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Dealing with Fraud Buyers

How to manage risk as a seller Unfortunately, as an eBay seller there is no way for you to avoid buyer fraud entirely. It happens on eBay, and depending on the type of goods you sell, it may happen a lot. Buyer fraud, however, is not a phenomenon unique to eBay. It is also rampant in the "offline" world in similar measures by product type. Buyer fraud can include: ? Unwarranted returns.

Often these occur when a buyer purchases, then either uses an item or exchanges component(s) in it for broken components from a similar item, then attempts to make a return for a refund. ? Service blackmail. This occurs when a buyer uses some kind of leverage to obtain better pricing, additional goods or accessories, or enhanced service from a seller. Often this takes the form of feedback or credit card (including PayPal) chargeback threats?the buyer promises that something bad will happen to the seller or the seller's ability to do business if demands are not met. ? Payment fraud.

The most common types of payment fraud are credit card fraud and PayPal payments made with stolen accounts, both of which can leave the seller holding the bag. Also common are bad checks or bad money orders. ? Auction tampering. This less common but no less damaging type of "buyer" fraud doesn't include a real buyer at all, but rather someone who wins every one of a seller's auctions (whether using the Buy It Now button or by bidding very high amounts) with no intention of ever paying for any of them. The perpetrators of such acts are generally either former buyers who are (fairly or unfairly) disgruntled or competing sellers, sometimes acting through sham accounts so as not to be caught.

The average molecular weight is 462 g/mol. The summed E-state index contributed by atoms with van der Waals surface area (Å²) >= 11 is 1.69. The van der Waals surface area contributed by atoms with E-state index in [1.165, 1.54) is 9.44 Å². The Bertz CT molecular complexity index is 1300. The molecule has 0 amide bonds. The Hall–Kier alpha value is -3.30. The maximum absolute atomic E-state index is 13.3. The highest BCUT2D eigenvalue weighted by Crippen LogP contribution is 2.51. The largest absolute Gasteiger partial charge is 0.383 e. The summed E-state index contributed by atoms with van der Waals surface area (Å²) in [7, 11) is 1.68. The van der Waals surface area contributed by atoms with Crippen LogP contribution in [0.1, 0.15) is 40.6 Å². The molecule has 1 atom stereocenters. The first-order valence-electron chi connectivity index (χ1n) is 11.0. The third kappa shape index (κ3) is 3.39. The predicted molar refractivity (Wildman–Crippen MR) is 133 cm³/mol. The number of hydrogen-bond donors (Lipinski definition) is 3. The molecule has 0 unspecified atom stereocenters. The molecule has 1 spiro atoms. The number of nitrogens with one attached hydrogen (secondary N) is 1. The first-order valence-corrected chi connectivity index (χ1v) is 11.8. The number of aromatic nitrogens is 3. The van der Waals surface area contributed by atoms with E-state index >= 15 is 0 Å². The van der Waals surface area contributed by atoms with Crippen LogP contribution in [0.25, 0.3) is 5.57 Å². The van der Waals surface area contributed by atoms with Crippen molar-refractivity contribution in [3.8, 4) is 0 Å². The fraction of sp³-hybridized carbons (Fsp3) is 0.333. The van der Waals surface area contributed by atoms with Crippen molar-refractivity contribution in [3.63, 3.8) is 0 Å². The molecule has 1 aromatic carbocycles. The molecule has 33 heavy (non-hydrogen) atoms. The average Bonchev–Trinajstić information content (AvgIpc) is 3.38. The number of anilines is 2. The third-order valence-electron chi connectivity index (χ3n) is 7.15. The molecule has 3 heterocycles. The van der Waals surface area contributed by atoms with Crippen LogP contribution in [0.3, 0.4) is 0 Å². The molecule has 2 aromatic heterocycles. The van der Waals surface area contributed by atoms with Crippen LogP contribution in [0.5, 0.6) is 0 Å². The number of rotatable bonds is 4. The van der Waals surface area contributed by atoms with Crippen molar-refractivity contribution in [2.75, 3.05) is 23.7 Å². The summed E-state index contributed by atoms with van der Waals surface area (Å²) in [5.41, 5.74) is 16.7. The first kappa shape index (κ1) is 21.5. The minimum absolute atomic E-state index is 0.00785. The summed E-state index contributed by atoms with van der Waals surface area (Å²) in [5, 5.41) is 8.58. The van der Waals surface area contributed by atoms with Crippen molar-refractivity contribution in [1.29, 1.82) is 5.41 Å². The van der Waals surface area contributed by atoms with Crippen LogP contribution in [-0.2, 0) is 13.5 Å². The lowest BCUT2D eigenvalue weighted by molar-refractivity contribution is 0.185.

With the exception of auction tampering, each of these types of buyer fraud are age-old problems for retail stores as well, and eBay sellers certainly aren't immune to them. Can you defend yourself? You can, to some extent. Read on to find out how.

Steps you can take to combat bad buyers There are a few simple steps that you can take to try to counter the most common types of buyer fraud. Though they aren't by any means a panacea, they can at least offer you some cover in dispute resolution and some hope of a positive outcome: ? Cover yourself in your item descriptions. Always state both the condition of your item and the entirety of your return policy very clearly and adamantly in your item listing. If you will accept returns or exchanges on the item, state also the limits of your return or exchange policy, including time limits, restocking fees, and shipment responsibilities/refunds. For AS-IS items, clearly state "This item is sold AS-IS, with no warranty expressed or implied, no refunds or exchanges will be granted for any reason whatsoever; BUYER BEWARE!" ? Don't be afraid to leave negative feedback.